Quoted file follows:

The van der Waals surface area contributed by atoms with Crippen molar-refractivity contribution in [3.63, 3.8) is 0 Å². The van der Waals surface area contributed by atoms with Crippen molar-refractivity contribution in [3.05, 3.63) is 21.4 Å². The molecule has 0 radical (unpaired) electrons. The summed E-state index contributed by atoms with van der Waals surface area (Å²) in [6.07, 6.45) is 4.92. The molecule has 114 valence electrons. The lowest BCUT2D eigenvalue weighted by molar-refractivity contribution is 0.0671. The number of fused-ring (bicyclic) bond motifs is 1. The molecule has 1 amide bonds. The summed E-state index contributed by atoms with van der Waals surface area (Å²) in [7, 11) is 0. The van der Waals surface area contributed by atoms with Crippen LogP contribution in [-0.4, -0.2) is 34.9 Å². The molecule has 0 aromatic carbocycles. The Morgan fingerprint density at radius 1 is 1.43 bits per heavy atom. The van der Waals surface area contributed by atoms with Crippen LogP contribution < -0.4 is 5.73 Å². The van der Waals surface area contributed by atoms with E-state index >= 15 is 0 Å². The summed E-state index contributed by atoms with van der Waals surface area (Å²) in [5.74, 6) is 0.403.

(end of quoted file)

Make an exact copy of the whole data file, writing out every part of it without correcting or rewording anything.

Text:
The van der Waals surface area contributed by atoms with Crippen molar-refractivity contribution in [3.63, 3.8) is 0 Å². The van der Waals surface area contributed by atoms with Crippen molar-refractivity contribution in [3.05, 3.63) is 21.4 Å². The molecule has 0 radical (unpaired) electrons. The summed E-state index contributed by atoms with van der Waals surface area (Å²) in [6.07, 6.45) is 4.92. The molecule has 114 valence electrons. The lowest BCUT2D eigenvalue weighted by molar-refractivity contribution is 0.0671. The number of fused-ring (bicyclic) bond motifs is 1. The molecule has 1 amide bonds. The summed E-state index contributed by atoms with van der Waals surface area (Å²) in [7, 11) is 0. The van der Waals surface area contributed by atoms with Crippen LogP contribution in [-0.4, -0.2) is 34.9 Å². The molecule has 0 aromatic carbocycles. The Morgan fingerprint density at radius 1 is 1.43 bits per heavy atom. The van der Waals surface area contributed by atoms with Crippen LogP contribution < -0.4 is 5.73 Å². The van der Waals surface area contributed by atoms with E-state index >= 15 is 0 Å². The summed E-state index contributed by atoms with van der Waals surface area (Å²) in [5.74, 6) is 0.403.